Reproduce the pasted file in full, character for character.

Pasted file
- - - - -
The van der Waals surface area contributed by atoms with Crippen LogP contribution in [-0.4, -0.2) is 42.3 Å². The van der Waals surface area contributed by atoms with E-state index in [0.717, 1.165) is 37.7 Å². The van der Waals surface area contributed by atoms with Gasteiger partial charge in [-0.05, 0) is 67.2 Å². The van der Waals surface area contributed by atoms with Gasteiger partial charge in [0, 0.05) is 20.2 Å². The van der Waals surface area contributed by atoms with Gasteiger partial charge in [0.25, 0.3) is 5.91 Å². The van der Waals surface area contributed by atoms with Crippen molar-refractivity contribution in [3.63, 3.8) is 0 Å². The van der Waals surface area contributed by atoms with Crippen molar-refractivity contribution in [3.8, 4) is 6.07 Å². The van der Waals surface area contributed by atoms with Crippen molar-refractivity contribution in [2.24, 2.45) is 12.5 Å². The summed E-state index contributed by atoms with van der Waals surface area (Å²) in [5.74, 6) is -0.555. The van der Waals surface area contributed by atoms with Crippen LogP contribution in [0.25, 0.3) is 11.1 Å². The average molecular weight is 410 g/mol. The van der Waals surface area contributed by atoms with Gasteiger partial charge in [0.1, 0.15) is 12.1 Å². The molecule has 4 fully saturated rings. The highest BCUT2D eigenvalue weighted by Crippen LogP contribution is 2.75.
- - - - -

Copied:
The van der Waals surface area contributed by atoms with Crippen LogP contribution in [-0.4, -0.2) is 42.3 Å². The van der Waals surface area contributed by atoms with E-state index in [0.717, 1.165) is 37.7 Å². The van der Waals surface area contributed by atoms with Gasteiger partial charge in [-0.05, 0) is 67.2 Å². The van der Waals surface area contributed by atoms with Gasteiger partial charge in [0, 0.05) is 20.2 Å². The van der Waals surface area contributed by atoms with Gasteiger partial charge in [0.25, 0.3) is 5.91 Å². The van der Waals surface area contributed by atoms with Crippen molar-refractivity contribution in [3.63, 3.8) is 0 Å². The van der Waals surface area contributed by atoms with Crippen molar-refractivity contribution in [3.8, 4) is 6.07 Å². The van der Waals surface area contributed by atoms with Crippen molar-refractivity contribution in [2.24, 2.45) is 12.5 Å². The summed E-state index contributed by atoms with van der Waals surface area (Å²) in [5.74, 6) is -0.555. The van der Waals surface area contributed by atoms with Crippen LogP contribution in [0.25, 0.3) is 11.1 Å². The average molecular weight is 410 g/mol. The van der Waals surface area contributed by atoms with Gasteiger partial charge in [0.1, 0.15) is 12.1 Å². The molecule has 4 fully saturated rings. The highest BCUT2D eigenvalue weighted by Crippen LogP contribution is 2.75.